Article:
b.b Barangay Nos. 181 and 182 are hereby merged and shall be known as Barangay Pangarap with the following boundaries:

c.c Barangay Nos. 184, 185 and 186 are hereby merged and shall be known as Barangay Malaria with the following boundaries:

d.d Barangay Nos. 187 and 188 are hereby merged and shall be known as Barangay Tala with the following boundaries:

Section 2. The one hundred eighteen (118) barangays composing the second congressional district of Caloocan City are hereby reduced to thirty (30) barangays as follows:

a. Barangay Nos. 5, 6, 7 and 8 are hereby merged and shall be known as Barangay Sangandaan Sur with the following boundaries:

b. Barangay Nos. 9, 10, 11 and 12 are hereby merged and shall be known as Barangay Talisay with the following boundaries:

c. Barangay Nos. 13, 14 and 16 are hereby merged and shall be known as Barangay Oscar Baello with the following boundaries:

d. Barangay Nos. 15, 17 and 18 are hereby merged and shall be known as Barangay Emilio Sanchez with the following boundaries:

e. Barangay Nos. 19, 20 and 22 are hereby merged and shall be known as Barangay Col. Pacheco with the following boundaries:

f. Barangay Nos. 21, 23 and 24 are hereby merged and shall be known as Barangay Cayong Asistio with the following boundaries:

g. Barangay Nos. 26, 27 and 28 are hereby merged and shall be known as Barangay Lerma with the following boundaries:

h. Barangay Nos. 25, 29, 32 and 33 are hereby merged and shall be known as Barangay Silangan Maypajo with the following boundaries:

i. Barangay Nos. 30, 31, 34 and 35 are hereby merged and shall be known as Barangay Maypajo Kanluran with the following boundaries:

j. The area north of the Dagat-Dagatan Project of the NHA is hereby constituted as a separated barangay which shall be known as Barangay Hilaga Dagat-Dagatan with the following boundaries:

k. The area south of the Dagat-Dagatan Project of the NHA is hereby constituted as a separate barangay which shall be known as Barangay Timog Dagat-Dagatan with the following boundaries:

l. Barangay Nos. 36 and 37 are hereby merged and shall be known as Barangay Marulas with the following boundaries:

m. Barangay Nos. 38, 39, 40, 41 and 42 are hereby merged and shall be known as Barangay Venus with the following boundaries:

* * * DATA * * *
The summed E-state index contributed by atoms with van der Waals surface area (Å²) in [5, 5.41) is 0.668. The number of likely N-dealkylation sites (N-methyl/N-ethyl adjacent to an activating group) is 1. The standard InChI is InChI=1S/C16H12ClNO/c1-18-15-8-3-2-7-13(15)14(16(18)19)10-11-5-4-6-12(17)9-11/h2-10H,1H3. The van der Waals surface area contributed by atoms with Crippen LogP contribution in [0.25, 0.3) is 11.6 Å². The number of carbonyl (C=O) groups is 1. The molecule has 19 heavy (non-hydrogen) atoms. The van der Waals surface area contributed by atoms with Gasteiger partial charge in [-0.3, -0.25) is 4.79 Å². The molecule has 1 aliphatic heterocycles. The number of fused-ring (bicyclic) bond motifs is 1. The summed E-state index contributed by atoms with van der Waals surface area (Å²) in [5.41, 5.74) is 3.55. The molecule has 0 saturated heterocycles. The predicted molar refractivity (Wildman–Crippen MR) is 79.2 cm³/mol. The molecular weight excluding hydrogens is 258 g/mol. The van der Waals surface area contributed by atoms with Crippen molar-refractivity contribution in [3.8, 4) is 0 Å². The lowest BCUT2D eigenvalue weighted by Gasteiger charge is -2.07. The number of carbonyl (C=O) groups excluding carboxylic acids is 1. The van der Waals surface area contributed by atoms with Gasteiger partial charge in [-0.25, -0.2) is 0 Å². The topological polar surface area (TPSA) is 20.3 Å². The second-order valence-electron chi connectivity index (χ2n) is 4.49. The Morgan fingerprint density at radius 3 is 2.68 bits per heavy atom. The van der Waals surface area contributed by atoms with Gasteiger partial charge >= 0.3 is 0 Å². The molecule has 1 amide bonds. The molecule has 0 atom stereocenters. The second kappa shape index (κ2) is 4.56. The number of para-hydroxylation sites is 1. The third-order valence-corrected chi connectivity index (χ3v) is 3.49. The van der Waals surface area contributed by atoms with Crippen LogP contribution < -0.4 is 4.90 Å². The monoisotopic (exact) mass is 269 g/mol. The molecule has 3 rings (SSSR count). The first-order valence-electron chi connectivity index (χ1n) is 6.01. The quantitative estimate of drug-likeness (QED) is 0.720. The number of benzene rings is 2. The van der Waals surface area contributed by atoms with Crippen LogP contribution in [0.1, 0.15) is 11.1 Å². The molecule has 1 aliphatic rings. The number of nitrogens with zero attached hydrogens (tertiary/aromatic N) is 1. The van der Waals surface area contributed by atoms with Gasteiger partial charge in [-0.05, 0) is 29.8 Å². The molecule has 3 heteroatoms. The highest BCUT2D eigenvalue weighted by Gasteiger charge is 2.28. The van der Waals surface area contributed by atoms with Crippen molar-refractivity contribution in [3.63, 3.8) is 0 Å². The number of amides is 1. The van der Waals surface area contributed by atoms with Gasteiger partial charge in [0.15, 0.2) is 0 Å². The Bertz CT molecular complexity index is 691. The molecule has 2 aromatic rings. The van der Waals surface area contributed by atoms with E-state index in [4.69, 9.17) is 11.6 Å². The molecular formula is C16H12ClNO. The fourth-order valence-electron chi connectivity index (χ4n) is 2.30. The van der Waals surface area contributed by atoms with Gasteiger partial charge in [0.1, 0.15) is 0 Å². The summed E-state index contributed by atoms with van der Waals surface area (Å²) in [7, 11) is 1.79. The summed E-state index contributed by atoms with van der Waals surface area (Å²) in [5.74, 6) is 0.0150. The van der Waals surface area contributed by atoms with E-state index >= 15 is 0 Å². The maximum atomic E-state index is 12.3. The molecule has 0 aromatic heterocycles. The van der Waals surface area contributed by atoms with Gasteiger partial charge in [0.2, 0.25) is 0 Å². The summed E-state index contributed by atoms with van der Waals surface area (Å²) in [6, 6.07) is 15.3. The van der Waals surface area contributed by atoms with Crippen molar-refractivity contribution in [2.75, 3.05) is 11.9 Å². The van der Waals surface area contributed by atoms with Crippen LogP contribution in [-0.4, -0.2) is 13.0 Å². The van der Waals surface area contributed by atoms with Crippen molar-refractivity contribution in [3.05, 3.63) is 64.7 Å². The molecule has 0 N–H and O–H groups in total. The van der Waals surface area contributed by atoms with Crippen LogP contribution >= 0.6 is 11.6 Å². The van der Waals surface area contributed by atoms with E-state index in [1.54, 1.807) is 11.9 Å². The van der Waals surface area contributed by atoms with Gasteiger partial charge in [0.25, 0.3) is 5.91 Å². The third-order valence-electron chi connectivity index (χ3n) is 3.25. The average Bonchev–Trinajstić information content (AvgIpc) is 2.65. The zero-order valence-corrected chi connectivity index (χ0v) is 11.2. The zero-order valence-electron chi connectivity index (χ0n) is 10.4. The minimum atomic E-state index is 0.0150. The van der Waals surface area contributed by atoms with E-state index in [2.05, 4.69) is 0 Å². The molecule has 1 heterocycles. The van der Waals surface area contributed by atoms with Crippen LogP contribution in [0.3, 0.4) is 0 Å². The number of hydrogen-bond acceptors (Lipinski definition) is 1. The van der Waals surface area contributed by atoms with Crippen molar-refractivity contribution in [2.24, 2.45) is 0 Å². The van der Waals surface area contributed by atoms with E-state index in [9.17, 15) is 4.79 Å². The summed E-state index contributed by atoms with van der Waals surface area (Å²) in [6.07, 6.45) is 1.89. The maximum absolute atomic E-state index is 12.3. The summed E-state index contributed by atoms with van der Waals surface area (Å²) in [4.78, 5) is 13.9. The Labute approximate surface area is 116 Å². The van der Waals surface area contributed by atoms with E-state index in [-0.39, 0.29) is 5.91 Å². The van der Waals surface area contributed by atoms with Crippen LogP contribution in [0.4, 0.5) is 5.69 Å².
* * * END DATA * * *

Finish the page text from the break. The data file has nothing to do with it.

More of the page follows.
n. Barangay Nos. 43, 46, 49 and 50 are hereby merged and shall be known as Barangay Timog Daang Bakal with the following boundaries:

o. Barangay Nos. 52, 53, 56 and 59 are hereby merged and shall be known as Barangay Daang Bakal Sentro with the following boundaries:

p. Barangay Nos. 63, 64, 65 and 73 are hereby merged and shall be known as Barangay Daang Bakal Hilaga with the following boundaries:

q. Barangay Nos. 44, 45, 47, 48, 51, 55 and 54 are hereby merged and shall be known as Barangay Don Toribio Teodoro with the following boundaries:

r. Barangay Nos. 57, 58, 60, 61 and 62 are hereby merged and shall be known as Barangay Grace Park with the following boundaries:

s. Barangay Nos. 66, 67, 68, 69 and 71 are hereby merged and shall be known as Barangay Grace Park Hilaga which shall have the following boundaries:

t. Barangay Nos. 70, 72, 74, 75 and 76 are hereby merged and shall be known as Barangay Calaanan and shall have the following boundaries:

u. Barangay Nos. 86, 87, 88, 89, 90 and 91 are hereby merged and shall be known as Barangay Our Lady of Grace and shall have the following boundaries:

v. Barangay Nos. 92, 93, 94, 96 and 97 are hereby merged and shall be known as Barangay Biglang Awa and shall have the following boundaries:

w. Barangay Nos. 95, 98, 99 and 100 are hereby merged and shall be known as Barangay Balintawak with the following boundaries:

x. Barangay Nos. 101, 102 and 105 are hereby merged and shall be known as Barangay Galino with the following boundaries:

y. Barangay Nos. 103, 104, 106, 107, 108 and 109 are hereby merged and shall be known as Barangay Silangan Grace Park with the following boundaries:

z. Barangay Nos. 110, 111, 112, 113, 114, 115, 116 and 123 are hereby merged and shall be known as Barangay Pio del Pilar and shall have the following boundaries:

a.a Barangay Nos. 117, 118, 119 and 120 are hereby merged and shall be known as Barangay Maligaya with the following boundaries:

b.b Barangay Nos. 121, 122, 124 and 125 are hereby merged and shall be known as Barangay Banal and shall have the following boundaries:

c.c Barangay Nos. 126, 127 and 128 are hereby merged and shall be known as Barangay San Jose Hilaga and shall have the following boundaries:

d.d Barangay Nos. 129, 130 and 131 are hereby merged and shall be known as Barangay San Jose Timog and shall have the following boundaries:

Section 3. The first officials of the barangays created under this Act shall be elected during the regular barangay elections scheduled as provided by law. Meanwhile, the existing barangays shall continue to function under their regularly elected or appointed barangay officials in accordance with law.

Section 4. Upon assumption of office of the first set of barangay officials of the barangays created under this Act, the old barangays shall be out of existence and all their moneys, properties and obligations shall be assumed by the new succeeding barangay.